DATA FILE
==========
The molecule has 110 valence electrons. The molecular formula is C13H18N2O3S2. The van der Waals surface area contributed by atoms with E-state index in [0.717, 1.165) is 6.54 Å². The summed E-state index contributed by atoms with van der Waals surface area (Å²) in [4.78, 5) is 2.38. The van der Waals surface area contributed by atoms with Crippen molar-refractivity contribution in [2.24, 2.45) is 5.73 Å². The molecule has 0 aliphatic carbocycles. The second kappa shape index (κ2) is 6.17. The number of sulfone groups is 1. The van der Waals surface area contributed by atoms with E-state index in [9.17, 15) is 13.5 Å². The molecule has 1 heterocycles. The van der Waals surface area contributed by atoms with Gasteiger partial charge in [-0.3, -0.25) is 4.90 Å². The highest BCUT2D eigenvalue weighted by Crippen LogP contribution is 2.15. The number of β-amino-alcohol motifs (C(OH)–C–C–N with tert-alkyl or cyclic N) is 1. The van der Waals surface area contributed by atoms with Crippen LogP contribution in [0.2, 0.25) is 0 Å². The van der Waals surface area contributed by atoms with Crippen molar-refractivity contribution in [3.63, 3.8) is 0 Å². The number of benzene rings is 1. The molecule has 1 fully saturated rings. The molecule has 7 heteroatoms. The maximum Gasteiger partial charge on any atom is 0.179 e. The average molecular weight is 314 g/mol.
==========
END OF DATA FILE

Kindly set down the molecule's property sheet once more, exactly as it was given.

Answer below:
The molecule has 110 valence electrons. The molecular formula is C13H18N2O3S2. The van der Waals surface area contributed by atoms with E-state index in [0.717, 1.165) is 6.54 Å². The summed E-state index contributed by atoms with van der Waals surface area (Å²) in [4.78, 5) is 2.38. The van der Waals surface area contributed by atoms with Crippen molar-refractivity contribution in [2.24, 2.45) is 5.73 Å². The molecule has 0 aliphatic carbocycles. The second kappa shape index (κ2) is 6.17. The number of sulfone groups is 1. The van der Waals surface area contributed by atoms with E-state index in [9.17, 15) is 13.5 Å². The molecule has 1 heterocycles. The van der Waals surface area contributed by atoms with Gasteiger partial charge in [-0.3, -0.25) is 4.90 Å². The highest BCUT2D eigenvalue weighted by Crippen LogP contribution is 2.15. The number of β-amino-alcohol motifs (C(OH)–C–C–N with tert-alkyl or cyclic N) is 1. The van der Waals surface area contributed by atoms with Crippen LogP contribution in [0.2, 0.25) is 0 Å². The van der Waals surface area contributed by atoms with Crippen molar-refractivity contribution in [3.63, 3.8) is 0 Å². The number of benzene rings is 1. The molecule has 1 fully saturated rings. The molecule has 7 heteroatoms. The maximum Gasteiger partial charge on any atom is 0.179 e. The average molecular weight is 314 g/mol.